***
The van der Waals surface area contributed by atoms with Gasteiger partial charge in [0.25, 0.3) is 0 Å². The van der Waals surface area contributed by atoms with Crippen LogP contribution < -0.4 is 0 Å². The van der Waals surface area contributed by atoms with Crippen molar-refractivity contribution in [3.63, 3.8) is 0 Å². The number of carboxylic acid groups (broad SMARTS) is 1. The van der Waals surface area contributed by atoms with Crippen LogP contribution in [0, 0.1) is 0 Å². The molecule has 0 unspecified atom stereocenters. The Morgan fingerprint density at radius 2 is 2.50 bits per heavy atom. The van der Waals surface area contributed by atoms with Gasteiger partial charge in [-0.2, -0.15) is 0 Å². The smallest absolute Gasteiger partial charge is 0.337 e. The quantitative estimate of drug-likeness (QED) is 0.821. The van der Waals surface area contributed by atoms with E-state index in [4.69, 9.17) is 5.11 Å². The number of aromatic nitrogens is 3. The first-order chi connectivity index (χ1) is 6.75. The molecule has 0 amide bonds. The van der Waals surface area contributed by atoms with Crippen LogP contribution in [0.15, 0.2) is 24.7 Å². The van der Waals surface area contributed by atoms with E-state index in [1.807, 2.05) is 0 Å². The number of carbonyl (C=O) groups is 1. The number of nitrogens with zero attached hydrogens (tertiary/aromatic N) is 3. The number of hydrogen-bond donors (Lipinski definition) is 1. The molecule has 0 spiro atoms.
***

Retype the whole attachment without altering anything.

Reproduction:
The van der Waals surface area contributed by atoms with Gasteiger partial charge in [0.25, 0.3) is 0 Å². The van der Waals surface area contributed by atoms with Crippen LogP contribution < -0.4 is 0 Å². The van der Waals surface area contributed by atoms with Crippen molar-refractivity contribution in [3.63, 3.8) is 0 Å². The number of carboxylic acid groups (broad SMARTS) is 1. The van der Waals surface area contributed by atoms with Crippen LogP contribution in [0, 0.1) is 0 Å². The molecule has 0 unspecified atom stereocenters. The Morgan fingerprint density at radius 2 is 2.50 bits per heavy atom. The van der Waals surface area contributed by atoms with Gasteiger partial charge in [-0.2, -0.15) is 0 Å². The smallest absolute Gasteiger partial charge is 0.337 e. The quantitative estimate of drug-likeness (QED) is 0.821. The van der Waals surface area contributed by atoms with E-state index in [4.69, 9.17) is 5.11 Å². The number of aromatic nitrogens is 3. The first-order chi connectivity index (χ1) is 6.75. The molecule has 0 amide bonds. The van der Waals surface area contributed by atoms with Crippen LogP contribution in [0.15, 0.2) is 24.7 Å². The van der Waals surface area contributed by atoms with E-state index in [1.807, 2.05) is 0 Å². The number of carbonyl (C=O) groups is 1. The number of nitrogens with zero attached hydrogens (tertiary/aromatic N) is 3. The number of hydrogen-bond donors (Lipinski definition) is 1. The molecule has 0 spiro atoms.